The Forest and Landscape Restoration Mechanism

Enabling environment for FLR and non-timber forest products and services in Kenya

Year published: 02/06/2020

Between 1990 and 2010, Kenya’s forest cover decreased from 12 percent to only 6 percent, but the country has set the objective to bring it back to 10 percent by 2030. Degradation is estimated to cost the Kenyan economy at least 3 percent of its Gross Domestic Product annually. While several forest and land management policies and laws have been adopted, policy and capacity gaps on forest and landscape restoration (FLR) remain. Furthermore, non-timber forest products and services (NTFPSs), which play a significant and critical role in the livelihoods of Kenyan people, are yet to be fully developed due to weak policy frameworks. The Restoration Initiative (TRI) in Kenya, funded by the Global Environment Facility, has adopted an integrated approach to address deforestation, land degradation and biodiversity loss, targeting policy and institutional capacity while supporting community-led FLR and the development of alternative livelihoods through the improvement of bioenterprises of NTFPSs in arid and semi-arid lands (ASALs).

Supported by TRI, the FAO Forest and Landscape Restoration Mechanism and the United Nations Environment Programme (UNDP) are helping the Government of Kenya to develop a five-year FLR implementation action plan (2021–2025). This plan aims at accelerating interventions on the ground to restore and sustainably manage deforested and degraded landscapes and contribute to the country’s Bonn Challenge commitment to restore 5 100 000 ha by 2030. Under the leadership of the Kenya Forestry Service, and in collaboration with experts from the National Technical Working Group on FLR, a rigorous multi-stakeholder consultative process was followed to develop this plan, which is informed by the Restoration Opportunities Assessment Technical Report (2016) and relevant national and county level policies, strategies and legal frameworks. The first step was to develop a clear roadmap to draft, improve, validate, approve, print, sign and officially launch the FLR plan. The plan provides strategies and activities to facilitate the scaling-up of FLR in the country. It also provides a monitoring framework and a financial plan, and proposes arrangements for the coordination and steering of FLR activities in the country, hinged on the existing structures and institutional frameworks at the local, country and national level.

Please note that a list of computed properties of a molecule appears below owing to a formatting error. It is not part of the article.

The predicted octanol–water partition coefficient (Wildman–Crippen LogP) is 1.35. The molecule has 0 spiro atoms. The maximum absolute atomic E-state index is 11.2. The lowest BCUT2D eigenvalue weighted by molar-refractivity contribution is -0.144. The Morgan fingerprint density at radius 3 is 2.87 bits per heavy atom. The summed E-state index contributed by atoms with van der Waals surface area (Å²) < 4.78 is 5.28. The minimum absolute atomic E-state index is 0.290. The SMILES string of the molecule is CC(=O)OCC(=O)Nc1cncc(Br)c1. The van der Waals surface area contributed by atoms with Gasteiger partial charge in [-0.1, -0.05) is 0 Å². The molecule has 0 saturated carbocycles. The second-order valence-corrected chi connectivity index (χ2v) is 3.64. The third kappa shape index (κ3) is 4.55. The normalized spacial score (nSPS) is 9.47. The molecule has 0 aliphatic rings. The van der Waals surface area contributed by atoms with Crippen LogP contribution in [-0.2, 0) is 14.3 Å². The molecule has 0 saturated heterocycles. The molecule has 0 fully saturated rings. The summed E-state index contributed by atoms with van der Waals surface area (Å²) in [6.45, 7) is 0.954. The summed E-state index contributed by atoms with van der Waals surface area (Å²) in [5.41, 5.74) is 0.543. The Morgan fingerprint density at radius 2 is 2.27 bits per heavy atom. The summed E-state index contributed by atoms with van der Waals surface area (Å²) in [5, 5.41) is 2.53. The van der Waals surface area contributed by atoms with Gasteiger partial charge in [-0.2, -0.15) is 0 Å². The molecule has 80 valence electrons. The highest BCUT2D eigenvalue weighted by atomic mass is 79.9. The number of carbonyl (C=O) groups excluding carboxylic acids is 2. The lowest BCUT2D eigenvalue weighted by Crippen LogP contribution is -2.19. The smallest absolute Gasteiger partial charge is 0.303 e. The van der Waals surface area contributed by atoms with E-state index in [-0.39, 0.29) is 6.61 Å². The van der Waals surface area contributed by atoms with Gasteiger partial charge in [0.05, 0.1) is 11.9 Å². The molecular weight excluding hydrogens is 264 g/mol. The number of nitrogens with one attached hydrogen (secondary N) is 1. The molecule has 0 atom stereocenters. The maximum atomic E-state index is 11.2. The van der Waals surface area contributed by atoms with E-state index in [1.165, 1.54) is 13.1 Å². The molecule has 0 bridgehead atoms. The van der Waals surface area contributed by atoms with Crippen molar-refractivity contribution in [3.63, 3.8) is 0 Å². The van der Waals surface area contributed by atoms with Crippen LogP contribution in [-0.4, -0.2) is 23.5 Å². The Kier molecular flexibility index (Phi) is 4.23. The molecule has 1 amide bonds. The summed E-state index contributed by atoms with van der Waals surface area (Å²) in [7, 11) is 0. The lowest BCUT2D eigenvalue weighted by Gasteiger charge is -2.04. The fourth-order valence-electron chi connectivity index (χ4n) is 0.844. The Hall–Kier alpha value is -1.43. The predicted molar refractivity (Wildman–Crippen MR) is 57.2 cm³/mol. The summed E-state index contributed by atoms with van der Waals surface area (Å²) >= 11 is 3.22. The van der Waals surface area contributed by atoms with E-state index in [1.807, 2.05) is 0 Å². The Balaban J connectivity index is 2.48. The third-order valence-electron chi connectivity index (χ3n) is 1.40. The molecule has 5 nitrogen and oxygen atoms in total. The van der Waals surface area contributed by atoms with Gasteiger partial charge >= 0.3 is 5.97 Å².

Though the FLR plan has the development of NTFPS value chains as one of its proposed interventions, it is critical to have a strategy to promote sustainable commercialization of NTFPSs in the country. Through the leadership of the Kenya Forestry Research Institute (KEFRI), and in partnership with key players in the subsector, the development of a national NTFPS strategy has been initiated. The initial step was to develop a clear roadmap to carry out a situational analysis, draft, improve, validate, approve, print, sign and officially launch the NTFPS strategy. A situational analysis of the subsector has been carried out in consultation with more than 50 institutions from the government, non-governmental organizations, private companies and community associations. The analysis mainly focused on past and ongoing interventions, key stakeholders and their roles, key barriers and opportunities for the development of the subsector.

The implementation of the FLR action plan and NTFPS strategy is expected to provide additional incomes to rural households, increased quality and supply of water, biodiversity conservation and climate change mitigation and adaptation.

For more information contact: [email protected]

 Meshack Muga (FAO), Violet Oriwo and Rose Chiteva (Kenya Forestry Research Institute)